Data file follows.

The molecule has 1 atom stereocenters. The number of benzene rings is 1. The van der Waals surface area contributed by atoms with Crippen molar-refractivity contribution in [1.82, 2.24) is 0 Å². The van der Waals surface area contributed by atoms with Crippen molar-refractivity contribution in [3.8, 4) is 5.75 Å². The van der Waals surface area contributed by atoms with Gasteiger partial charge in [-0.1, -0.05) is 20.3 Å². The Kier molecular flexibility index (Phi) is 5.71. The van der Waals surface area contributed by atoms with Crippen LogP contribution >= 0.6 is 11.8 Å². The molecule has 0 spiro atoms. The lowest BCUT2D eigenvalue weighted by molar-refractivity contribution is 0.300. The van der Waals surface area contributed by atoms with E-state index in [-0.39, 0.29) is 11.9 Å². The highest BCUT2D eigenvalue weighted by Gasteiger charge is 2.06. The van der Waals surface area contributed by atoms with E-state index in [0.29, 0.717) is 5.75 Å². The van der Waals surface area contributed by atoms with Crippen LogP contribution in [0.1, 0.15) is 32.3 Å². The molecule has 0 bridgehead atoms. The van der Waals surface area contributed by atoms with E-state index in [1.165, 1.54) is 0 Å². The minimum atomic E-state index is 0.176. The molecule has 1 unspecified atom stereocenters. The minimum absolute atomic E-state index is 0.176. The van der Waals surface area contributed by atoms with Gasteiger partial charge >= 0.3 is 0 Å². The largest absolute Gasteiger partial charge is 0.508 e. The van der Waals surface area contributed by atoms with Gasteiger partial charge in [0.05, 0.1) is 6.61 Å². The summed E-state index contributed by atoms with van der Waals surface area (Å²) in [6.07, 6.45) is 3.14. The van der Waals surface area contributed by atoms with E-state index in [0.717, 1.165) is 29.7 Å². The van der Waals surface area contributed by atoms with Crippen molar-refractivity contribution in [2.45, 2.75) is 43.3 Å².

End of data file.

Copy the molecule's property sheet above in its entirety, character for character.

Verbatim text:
The molecule has 1 atom stereocenters. The number of benzene rings is 1. The van der Waals surface area contributed by atoms with Crippen molar-refractivity contribution in [1.82, 2.24) is 0 Å². The van der Waals surface area contributed by atoms with Crippen molar-refractivity contribution in [3.8, 4) is 5.75 Å². The van der Waals surface area contributed by atoms with Gasteiger partial charge in [-0.1, -0.05) is 20.3 Å². The Kier molecular flexibility index (Phi) is 5.71. The van der Waals surface area contributed by atoms with Crippen LogP contribution >= 0.6 is 11.8 Å². The molecule has 0 spiro atoms. The lowest BCUT2D eigenvalue weighted by molar-refractivity contribution is 0.300. The van der Waals surface area contributed by atoms with E-state index in [-0.39, 0.29) is 11.9 Å². The highest BCUT2D eigenvalue weighted by Gasteiger charge is 2.06. The van der Waals surface area contributed by atoms with E-state index in [0.29, 0.717) is 5.75 Å². The van der Waals surface area contributed by atoms with Crippen LogP contribution in [0.1, 0.15) is 32.3 Å². The molecule has 0 bridgehead atoms. The van der Waals surface area contributed by atoms with E-state index in [1.165, 1.54) is 0 Å². The minimum atomic E-state index is 0.176. The molecule has 1 unspecified atom stereocenters. The minimum absolute atomic E-state index is 0.176. The van der Waals surface area contributed by atoms with Gasteiger partial charge >= 0.3 is 0 Å². The largest absolute Gasteiger partial charge is 0.508 e. The van der Waals surface area contributed by atoms with Gasteiger partial charge in [0.05, 0.1) is 6.61 Å². The summed E-state index contributed by atoms with van der Waals surface area (Å²) in [6.07, 6.45) is 3.14. The van der Waals surface area contributed by atoms with E-state index in [0.717, 1.165) is 29.7 Å². The van der Waals surface area contributed by atoms with Crippen molar-refractivity contribution in [2.45, 2.75) is 43.3 Å².